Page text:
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The Five Essentials of Basic Painting

The Five Essentials of Basic Painting

The things you need to know to make your paintings sing

Article from T. Stonefield

1. Focal point – What do you want your views to look at first?

The main goal of a artist is to direct the viewer’s eye through the painting and lead them toward what you think is important. Very much like a director for the stage, you use supporting actors and background to highlight the main character or focal point of your painting. Although there isn’t only one way to do this, there are tried and true strategies you can use to draw a viewer’s eye to a point of interest, as well as to create the illusion of objects, people, and places being set in space…

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The Misconceptions of Greek Sculpture

The Misconceptions of Greek Sculpture

Article by Slater Smith

When we think of Greek sculpture, we tend to have beautiful white statues made of marble run through our heads. The figures are realistic, full of movement, and idealized. The Venus de Milo, one of the most popular Greek sculptures, comes to mind. Limbs are missing, clothing falls in a dreamlike motion, all on the nude figure. What most people do not realize is that sculpture in Greece was not how we view it today and we are left with but only a faint shadow of the true experience…

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Neolithical art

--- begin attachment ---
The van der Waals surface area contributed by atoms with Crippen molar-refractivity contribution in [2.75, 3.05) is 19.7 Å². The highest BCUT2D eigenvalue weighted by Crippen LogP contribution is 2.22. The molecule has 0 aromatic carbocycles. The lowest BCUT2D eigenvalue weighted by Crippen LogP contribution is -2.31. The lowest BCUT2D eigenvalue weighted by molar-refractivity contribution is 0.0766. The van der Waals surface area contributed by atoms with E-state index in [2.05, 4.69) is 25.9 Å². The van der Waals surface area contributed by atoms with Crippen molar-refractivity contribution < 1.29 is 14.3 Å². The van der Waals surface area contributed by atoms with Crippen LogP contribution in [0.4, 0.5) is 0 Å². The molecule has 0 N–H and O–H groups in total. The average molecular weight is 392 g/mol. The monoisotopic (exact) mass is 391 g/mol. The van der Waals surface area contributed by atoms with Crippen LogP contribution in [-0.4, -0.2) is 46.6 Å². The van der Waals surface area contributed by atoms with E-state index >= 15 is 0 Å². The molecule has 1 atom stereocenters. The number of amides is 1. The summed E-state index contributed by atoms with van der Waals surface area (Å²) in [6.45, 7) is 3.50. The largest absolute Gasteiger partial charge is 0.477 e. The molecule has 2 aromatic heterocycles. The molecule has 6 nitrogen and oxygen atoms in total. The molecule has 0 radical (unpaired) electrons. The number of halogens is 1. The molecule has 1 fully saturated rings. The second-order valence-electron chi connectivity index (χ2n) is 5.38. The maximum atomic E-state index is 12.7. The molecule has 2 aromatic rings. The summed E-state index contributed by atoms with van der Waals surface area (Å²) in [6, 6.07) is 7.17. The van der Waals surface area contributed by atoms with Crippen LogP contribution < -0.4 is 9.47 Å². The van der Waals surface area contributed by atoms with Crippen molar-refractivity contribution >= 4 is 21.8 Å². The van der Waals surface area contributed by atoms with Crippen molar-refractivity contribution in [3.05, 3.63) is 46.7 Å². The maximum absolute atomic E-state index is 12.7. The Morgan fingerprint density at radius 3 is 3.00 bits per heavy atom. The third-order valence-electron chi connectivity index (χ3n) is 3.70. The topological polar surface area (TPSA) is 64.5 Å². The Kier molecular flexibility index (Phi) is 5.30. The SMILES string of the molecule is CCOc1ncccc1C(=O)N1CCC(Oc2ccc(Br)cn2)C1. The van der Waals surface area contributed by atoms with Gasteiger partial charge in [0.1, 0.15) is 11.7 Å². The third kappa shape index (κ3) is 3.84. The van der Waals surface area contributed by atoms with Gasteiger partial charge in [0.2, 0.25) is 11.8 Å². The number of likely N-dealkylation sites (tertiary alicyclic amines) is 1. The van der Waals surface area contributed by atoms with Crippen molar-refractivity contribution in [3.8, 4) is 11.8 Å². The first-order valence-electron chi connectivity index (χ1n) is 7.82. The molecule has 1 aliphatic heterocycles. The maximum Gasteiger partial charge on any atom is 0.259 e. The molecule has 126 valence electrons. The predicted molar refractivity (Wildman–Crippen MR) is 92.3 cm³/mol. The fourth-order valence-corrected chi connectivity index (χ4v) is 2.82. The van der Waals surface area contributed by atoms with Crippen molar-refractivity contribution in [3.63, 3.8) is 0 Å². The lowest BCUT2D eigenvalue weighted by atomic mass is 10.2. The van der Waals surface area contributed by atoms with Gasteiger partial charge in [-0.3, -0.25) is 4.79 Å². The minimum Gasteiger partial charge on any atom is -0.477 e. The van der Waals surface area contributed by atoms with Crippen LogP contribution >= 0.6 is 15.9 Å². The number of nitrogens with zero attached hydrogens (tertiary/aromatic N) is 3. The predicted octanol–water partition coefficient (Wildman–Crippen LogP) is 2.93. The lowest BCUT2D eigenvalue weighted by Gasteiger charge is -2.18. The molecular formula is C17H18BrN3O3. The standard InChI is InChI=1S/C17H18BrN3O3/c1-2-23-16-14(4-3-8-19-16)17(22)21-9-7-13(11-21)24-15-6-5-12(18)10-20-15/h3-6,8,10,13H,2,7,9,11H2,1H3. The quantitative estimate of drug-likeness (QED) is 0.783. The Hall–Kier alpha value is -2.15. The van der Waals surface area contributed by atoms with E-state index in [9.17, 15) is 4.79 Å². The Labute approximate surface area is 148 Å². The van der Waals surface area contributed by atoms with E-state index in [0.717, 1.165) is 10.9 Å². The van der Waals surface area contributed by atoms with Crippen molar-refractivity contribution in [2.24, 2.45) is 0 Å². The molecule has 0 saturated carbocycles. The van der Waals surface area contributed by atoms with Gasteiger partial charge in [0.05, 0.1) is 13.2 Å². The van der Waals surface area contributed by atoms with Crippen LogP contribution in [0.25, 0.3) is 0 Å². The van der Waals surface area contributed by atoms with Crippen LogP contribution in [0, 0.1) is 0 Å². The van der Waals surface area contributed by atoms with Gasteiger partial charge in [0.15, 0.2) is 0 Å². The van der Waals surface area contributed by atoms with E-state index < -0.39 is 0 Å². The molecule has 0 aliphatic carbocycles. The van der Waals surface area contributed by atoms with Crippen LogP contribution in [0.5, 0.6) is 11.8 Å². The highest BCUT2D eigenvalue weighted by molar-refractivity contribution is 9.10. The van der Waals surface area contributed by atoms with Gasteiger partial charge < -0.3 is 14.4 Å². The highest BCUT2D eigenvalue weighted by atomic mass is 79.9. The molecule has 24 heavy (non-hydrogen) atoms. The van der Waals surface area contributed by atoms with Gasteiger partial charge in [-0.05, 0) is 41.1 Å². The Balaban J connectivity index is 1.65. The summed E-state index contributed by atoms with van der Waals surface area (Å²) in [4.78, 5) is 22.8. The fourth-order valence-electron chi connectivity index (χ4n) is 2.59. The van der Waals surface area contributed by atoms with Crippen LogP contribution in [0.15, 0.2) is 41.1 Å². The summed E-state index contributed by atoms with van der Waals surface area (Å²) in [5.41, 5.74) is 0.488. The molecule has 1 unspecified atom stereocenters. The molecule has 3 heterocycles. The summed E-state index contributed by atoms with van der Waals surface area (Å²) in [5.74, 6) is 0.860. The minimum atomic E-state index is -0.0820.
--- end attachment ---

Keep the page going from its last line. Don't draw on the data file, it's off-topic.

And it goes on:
Neolithical art

Article from Chris Crombé

From hunters/gatherers to farmers/shepherds

In the history of prehistoric times one makes distinction between the old and the new Stone Age. Both in the Paleolithic and the Neolithic age people made use of stone tools, hence Stone Age. The big difference between the two is that during the Paleolithic, people mostly were hunter-gatherers whereas in the Neolithic age agriculture arose. This evolution has everything to do with the climatic changes by the end of the great ice age. As a result of the more fertile land, it became possible to stay longer at the same place.

During the Old Stone Age, plants and crops were the business of women. It were probably women, who in the proximity of their settlement, took the first steps towards agriculture. And they just kept doing this in the new Stone Age…

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Palaeolithic Art

Palaeolithic Art

Article from Chris Crombé

When did the history of art start? The simplest answer is: the moment people started to create art.

It has been assumed for a long time that the earliest form of art is only 45.000 years old and dated from the time of the Homo sapiens. These modern men came from Africa and were able to express themselves in images and symbols, witness the many figurative and abstract art forms from the late paleolithicum (40.000-10.000 BC)